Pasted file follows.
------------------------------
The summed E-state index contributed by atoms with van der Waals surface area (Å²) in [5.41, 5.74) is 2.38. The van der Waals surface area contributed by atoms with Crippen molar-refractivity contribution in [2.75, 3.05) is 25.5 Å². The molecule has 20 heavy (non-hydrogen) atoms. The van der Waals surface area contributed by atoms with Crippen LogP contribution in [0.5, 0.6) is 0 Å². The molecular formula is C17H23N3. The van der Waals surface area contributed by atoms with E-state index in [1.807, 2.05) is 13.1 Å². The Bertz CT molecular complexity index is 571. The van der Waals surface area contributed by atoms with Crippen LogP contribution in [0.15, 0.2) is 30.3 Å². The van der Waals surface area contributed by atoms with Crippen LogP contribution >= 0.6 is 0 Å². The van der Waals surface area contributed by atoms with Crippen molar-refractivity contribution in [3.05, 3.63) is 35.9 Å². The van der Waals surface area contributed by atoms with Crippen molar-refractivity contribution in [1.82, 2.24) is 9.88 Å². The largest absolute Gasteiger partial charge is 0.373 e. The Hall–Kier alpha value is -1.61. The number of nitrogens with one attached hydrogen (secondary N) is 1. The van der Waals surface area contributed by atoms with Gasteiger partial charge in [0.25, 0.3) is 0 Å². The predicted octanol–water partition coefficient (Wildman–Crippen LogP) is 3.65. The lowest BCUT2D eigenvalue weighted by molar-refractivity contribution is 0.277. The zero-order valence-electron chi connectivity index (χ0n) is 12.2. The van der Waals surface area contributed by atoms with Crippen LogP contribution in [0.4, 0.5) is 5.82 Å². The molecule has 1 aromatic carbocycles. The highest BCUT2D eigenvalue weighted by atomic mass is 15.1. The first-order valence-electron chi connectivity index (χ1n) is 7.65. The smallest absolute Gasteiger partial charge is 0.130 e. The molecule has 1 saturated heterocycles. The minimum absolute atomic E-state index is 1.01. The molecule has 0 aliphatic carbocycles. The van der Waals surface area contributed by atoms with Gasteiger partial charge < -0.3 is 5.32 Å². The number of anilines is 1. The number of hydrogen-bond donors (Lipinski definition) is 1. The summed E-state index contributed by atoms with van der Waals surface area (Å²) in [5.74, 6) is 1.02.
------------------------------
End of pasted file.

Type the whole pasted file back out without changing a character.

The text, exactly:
The summed E-state index contributed by atoms with van der Waals surface area (Å²) in [5.41, 5.74) is 2.38. The van der Waals surface area contributed by atoms with Crippen molar-refractivity contribution in [2.75, 3.05) is 25.5 Å². The molecule has 20 heavy (non-hydrogen) atoms. The van der Waals surface area contributed by atoms with Crippen LogP contribution in [0.5, 0.6) is 0 Å². The molecular formula is C17H23N3. The van der Waals surface area contributed by atoms with E-state index in [1.807, 2.05) is 13.1 Å². The Bertz CT molecular complexity index is 571. The van der Waals surface area contributed by atoms with Crippen LogP contribution in [0.15, 0.2) is 30.3 Å². The van der Waals surface area contributed by atoms with Crippen LogP contribution >= 0.6 is 0 Å². The van der Waals surface area contributed by atoms with Crippen molar-refractivity contribution in [3.05, 3.63) is 35.9 Å². The van der Waals surface area contributed by atoms with Crippen molar-refractivity contribution in [1.82, 2.24) is 9.88 Å². The largest absolute Gasteiger partial charge is 0.373 e. The Hall–Kier alpha value is -1.61. The number of nitrogens with one attached hydrogen (secondary N) is 1. The van der Waals surface area contributed by atoms with Gasteiger partial charge in [0.25, 0.3) is 0 Å². The predicted octanol–water partition coefficient (Wildman–Crippen LogP) is 3.65. The lowest BCUT2D eigenvalue weighted by molar-refractivity contribution is 0.277. The zero-order valence-electron chi connectivity index (χ0n) is 12.2. The van der Waals surface area contributed by atoms with Crippen LogP contribution in [0.4, 0.5) is 5.82 Å². The molecule has 1 aromatic carbocycles. The highest BCUT2D eigenvalue weighted by atomic mass is 15.1. The first-order valence-electron chi connectivity index (χ1n) is 7.65. The smallest absolute Gasteiger partial charge is 0.130 e. The molecule has 1 saturated heterocycles. The minimum absolute atomic E-state index is 1.01. The molecule has 0 aliphatic carbocycles. The van der Waals surface area contributed by atoms with Gasteiger partial charge < -0.3 is 5.32 Å². The number of anilines is 1. The number of hydrogen-bond donors (Lipinski definition) is 1. The summed E-state index contributed by atoms with van der Waals surface area (Å²) in [5.74, 6) is 1.02.